Summary: At the “Battle of Montgomery”, the defending Parliamentarians (Jamie) defeated the Royalists (Steven) in five game turns.
Previously Chris had taken the East Midlands for Parliament. In Game 2 I (Steven) was attacking Jamie in Wales.
I picked Wales because of my Welsh heritage and because I would get more campaign cards than Jamie. I got three cards and Jamie got 1.
Parliament = 1 Campaign Card
+1 for being the strategic defender
Royalists = 3 Campaign Cards
+1 for being the strategic attacker
+2 for control of the adjacent Royalist Capital (i.e. Upper Thames Valley)
Jamie drew “Queen raises funds abroad: Before the battle add one Cannon unit to the order of battle”. This is a Royalist card and so Jamie had to discard it. That meant Parliament ended up with the standard order of battle.
I got three cards:
- Veterans rally to the King: Before the battle add one Pike+Shot unit to the order of battle
- Army pay delayed: Before the battle remove one Pike+Shot unit from the order of battle
- Sergeant-Major-General Boy, the ‘Dog-witch’: Once during the battle reduce resolve of one enemy unit by 2 Resolve – Retain until used
The “Veterans” and “Army pay” cards cancelled each other out. So, like their opponents, the Royalists got the standard order of battle.
Which left me with the ‘Dog Witch’ card, perhaps my favourite of the entire game system. Boy (also Boye) was a white hunting poodle belonging to Prince Rupert of the Rhine. Boy accompanied his master into battle. Parliamentarian propaganda alleged that the dog was “endowed” with magical powers, hence the ‘Dog Witch’ label. Boy is so famous he has a wikipedia page.
Orders of battle
Despite drawing four campaign cards, between the two players, the two orders of battle were matched. Both sides had the standard order of battle of 14 units.
Royalist Order of Battle
Parliament Order of Battle
We play the tactical attacker has initiative.
Map and Table
We used Terrain Cards to generate the map and hence the table. The table was mostly open with a small hill in the Parliamentarian deployment zone.
Being a scenario most of the pre-game phase was ignored. The pre-game bombardment causes some confusion in the Royalist ranks. Not much but enough that I didn’t fancy marching straight into the guns.
I forgot to take a photo of deployment. So the Turn 1 photo is the first of the battle. I deployed with a cavalry command on the left. A small command with a unit each of horse, shot and dragoons in the centre. And my foot were placed on the right. Jamie had a strong cavalry command facing my left. His foot were in the centre, facing my mixed command. He had a small command of shot and dragoons to face my right.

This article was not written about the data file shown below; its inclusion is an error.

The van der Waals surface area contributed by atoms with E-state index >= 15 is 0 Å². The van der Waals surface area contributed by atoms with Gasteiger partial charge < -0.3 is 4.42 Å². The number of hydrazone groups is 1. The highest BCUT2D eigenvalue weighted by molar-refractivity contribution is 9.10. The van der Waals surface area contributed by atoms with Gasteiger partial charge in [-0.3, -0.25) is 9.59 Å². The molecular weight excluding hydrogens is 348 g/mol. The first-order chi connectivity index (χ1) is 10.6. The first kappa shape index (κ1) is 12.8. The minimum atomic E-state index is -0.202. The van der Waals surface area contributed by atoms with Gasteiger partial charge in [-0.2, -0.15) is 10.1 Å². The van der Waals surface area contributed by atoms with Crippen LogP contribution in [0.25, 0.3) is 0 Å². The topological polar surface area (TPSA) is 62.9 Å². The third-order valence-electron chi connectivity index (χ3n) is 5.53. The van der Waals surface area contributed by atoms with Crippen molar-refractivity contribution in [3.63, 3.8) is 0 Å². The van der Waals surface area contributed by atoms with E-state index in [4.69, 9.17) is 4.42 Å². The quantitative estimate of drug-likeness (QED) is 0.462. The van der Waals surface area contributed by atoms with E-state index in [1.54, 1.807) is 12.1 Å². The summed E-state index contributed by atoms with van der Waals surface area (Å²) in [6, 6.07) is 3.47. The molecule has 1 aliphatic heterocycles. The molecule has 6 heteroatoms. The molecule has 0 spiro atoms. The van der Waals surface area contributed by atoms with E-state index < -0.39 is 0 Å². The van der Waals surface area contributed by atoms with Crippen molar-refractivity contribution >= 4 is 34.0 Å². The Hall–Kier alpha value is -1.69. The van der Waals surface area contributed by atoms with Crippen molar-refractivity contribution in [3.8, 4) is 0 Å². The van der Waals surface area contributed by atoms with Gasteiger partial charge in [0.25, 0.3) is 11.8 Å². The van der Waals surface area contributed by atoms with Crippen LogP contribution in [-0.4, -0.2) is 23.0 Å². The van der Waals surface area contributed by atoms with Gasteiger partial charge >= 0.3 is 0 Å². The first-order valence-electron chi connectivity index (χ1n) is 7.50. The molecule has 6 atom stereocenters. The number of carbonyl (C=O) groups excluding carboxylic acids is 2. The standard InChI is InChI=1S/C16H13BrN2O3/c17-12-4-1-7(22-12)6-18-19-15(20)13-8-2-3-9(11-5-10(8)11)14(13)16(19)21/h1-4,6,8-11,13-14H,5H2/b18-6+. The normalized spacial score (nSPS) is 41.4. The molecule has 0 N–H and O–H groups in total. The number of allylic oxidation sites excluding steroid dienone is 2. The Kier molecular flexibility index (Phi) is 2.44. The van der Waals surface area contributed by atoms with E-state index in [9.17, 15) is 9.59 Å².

I figured Jamie would hold his infantry in the centre, hoping to get advantage from the hill. My grand plan was the entice Jamie’s cavalry command to advance into a pocket on my left. I advanced on the right and centre, and I held my cavalry command back on the left.
Jamie pushed his dragoons forward to slow up my advance on the right but otherwise waited.
In turn 2 I lost the battle. Strictly speaking in turn 2 I made a decision which eventually lost me the battle. Rather than stick to the plan, I advanced my cavalry on the left. Mad, rash, impetuous fool.
The other two commands used oblique moves to drift towards their respective flanks. On the right I had quite a lot of infantry facing a single unit of dragoons.
On the left I had two commands, with superior numbers, facing Jamie’s cavalry command.
There was a lot of charging as the cavalry lines clashed together.
Cavalry fights are short and brutal in Tilly’s Very Bad Day.
We both lost a cavalry unit
At the end of turn 2, I still felt I was winning on the left.
In turn 3, I continued my drift towards the flanks.
On the right, Jamie had a very thin line facing my pike and shot.
Jamie pulled back the dragoons to keep his distance.
On the left I felt I was closing in on Jamie’s horse.
But it was an illusion. Jamie advanced.
Then there was a bit of mutual charging.
I lost a horse unit.
Jamie lost a horse unit.
Sigh. I lost another horse unit.
Quite a lot of routs. But the odds were definitely going against me.
Suddenly Jamie controlled the extreme left. And I had little to stop him.
I kept pushing forward on the right and started trying to pull back on the left.
Jamie saw his moment and started advancing everywhere.
Only a couple of charges this turn. One by Parliament on the left and one by the Royalists on the right. Both were inconclusive.
I kept advancing my infantry on the right and tried to hold the line on the left.
And again Jamie advanced everywhere.
I finally got my infantry to bear on the right and charged.
But the Parliamentary shot were staunch.
The routed one of my pike and shot units and killed the general. [Note: Actually, looking at the dice now, there were 3 hits, which wasn’t enough to rout the unit. But hey, fortunes of war.]
That was the end of the game.
Observations and conclusions
Well, that was short and sweet. 90 minutes leading to a clear Parliamentarian victory. Jamie played a solid game. I thought I had a good plan in game turn 1, but then threw it away in game turn 2 and advanced. My original plan might have worked. My new plan game face to face with superior numbers and I got hammered. Serves me right.
Two victories for Parliament. The only good news for the King is that now, after two games, the Royalists had two campaign cards to carry over into future games.
Where to get Tilly’s Very Bad Day and Populous, Rich and Rebellious
Both are available for download as PDFs: